Furthermore, it is contemplated that the data structures and processes described herein may also be useful in surface data processing systems, particularly those with graphical output. In such a case, the store and process transputers in such a surface system may be similar to those described hereinabove, but the processes of output transputer 208 may be significantly more complex. Referring now to FIG. 28, a graphics output system incorporating the data structures of the present invention will now be described.
Display-- head structures 261' and display structures 270' control the operation of the graphical output from data generated by process interim 218, as in the prior example, except that display structures 270' each may include additional attributes. For purposes of explanation of this embodiment of the invention, a "plot" may be considered as an abstraction of the data according to one independent variable with any number of dependent data sets; a "display" may be considered as a particular implementation of the abstraction. Data pairs may also be overlaid onto the display of the plot in this embodiment.
Referring to FIG. 28, display-- head structures 261' refer to a full screen display, which may include multiple displays therein, each of which are referred to by the linked list of display structures 270' (i.e., presentation of the abstractions). Each of display structures 270' may include the following attributes:
row, col: origin of the display on the screen
Top, Bottom, Left, Right: boundaries of the screen area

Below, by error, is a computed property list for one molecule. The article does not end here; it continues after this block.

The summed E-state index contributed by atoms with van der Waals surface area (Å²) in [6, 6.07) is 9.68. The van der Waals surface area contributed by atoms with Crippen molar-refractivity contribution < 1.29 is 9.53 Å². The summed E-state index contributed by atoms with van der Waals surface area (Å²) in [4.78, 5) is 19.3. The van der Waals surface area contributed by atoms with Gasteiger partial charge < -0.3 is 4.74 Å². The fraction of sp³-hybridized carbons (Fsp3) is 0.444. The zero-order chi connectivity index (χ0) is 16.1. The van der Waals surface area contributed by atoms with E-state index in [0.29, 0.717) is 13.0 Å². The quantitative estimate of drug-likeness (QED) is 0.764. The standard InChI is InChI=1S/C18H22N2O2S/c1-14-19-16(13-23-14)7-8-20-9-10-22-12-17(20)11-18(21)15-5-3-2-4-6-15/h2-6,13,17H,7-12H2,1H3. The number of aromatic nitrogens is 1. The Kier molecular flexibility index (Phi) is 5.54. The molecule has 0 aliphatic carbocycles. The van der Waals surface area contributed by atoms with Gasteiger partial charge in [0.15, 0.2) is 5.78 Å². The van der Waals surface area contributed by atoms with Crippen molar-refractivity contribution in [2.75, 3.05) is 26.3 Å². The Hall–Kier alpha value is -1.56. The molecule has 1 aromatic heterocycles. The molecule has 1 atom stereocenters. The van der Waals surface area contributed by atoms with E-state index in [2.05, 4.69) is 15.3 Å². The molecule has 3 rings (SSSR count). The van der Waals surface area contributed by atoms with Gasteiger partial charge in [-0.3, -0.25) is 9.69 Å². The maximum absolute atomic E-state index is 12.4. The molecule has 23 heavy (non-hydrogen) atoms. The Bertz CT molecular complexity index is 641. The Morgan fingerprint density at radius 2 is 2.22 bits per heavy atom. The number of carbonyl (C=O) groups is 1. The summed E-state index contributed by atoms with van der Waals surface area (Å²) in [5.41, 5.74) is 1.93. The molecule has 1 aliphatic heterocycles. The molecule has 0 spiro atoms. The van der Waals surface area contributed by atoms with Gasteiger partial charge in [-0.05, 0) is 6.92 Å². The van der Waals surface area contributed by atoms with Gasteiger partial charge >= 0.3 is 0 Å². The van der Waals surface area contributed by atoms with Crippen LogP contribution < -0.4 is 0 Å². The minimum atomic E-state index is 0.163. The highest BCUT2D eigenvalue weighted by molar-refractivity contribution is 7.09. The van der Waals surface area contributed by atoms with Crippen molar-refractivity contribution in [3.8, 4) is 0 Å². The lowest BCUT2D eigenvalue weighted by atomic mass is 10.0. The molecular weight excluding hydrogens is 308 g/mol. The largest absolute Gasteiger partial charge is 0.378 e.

top, bottom, left, right: boundaries of the data plot within the screen area
show-- plot-- name: flag indicating if plot name is to be shown
show-- abscissa-- annotation: flag indicating if abscissa is to be annotated
show-- ordinate-- annotation: flag indicating if ordinate is to be annotated
show-- ordinate-- names: flag indicating if ordinate names are to be shown
show-- ordinate-- units: flag indicating if ordinate units are to be shown
plot-- name: name of plot defined by user
plot-- head: pointer to plot-- head structure 274
next: pointer to next plot-- head in display
The linked list of plot-- head structures 274 controls the abstraction of the data in the ordered fashion necessary to graphically plot the same. Each plot-- head structure 274 includes identifying number and name, and pointers to the abscissa data-- head structure 266b, to data structure ordinate-- head 276, and to data structure pairs 277. Data-- head structure 266b is similarly constructed as described hereinabove relative to interim 218, after the DMA of the information from process transputer 206 to output transputer 208, and points to memory 265b at which the data is stored. The data associated with data-- head structure 266b are the independent variable values to be displayed.
Ordinate-- head 276 data structures control the abstraction of the ordinates (i.e., dependent variables) corresponding to the abscissa data. The attributes of ordinate-- head 276 include the following:
fixed-- min, fixed-- max: fixable range of ordinate values
fixed-- delta: fixable step size
minimum, maximum: actual range of ordinate values
delta: actual step size
type-- of: indicates if linear, logarithmic ordinate
ordinate: pointer to ordinate structure 278
Ordinate structures 278 include name and color information, as well as a pointer to the data-- head structure 266c which points to the location of the ordinate data associated therewith. Data-- head structure 266c is similarly constructed as noted hereinabove.
In addition, this embodiment of the invention further includes pairs structure 277 to which plot-- head structure 274 may point. Pairs structure 277 controls the color and name of overlying pairs of data (e.g., data points from which a best-fit line is drawn by plot-- head), and points to a pairs-- head data structure 266a which points to data in pairs memory 280.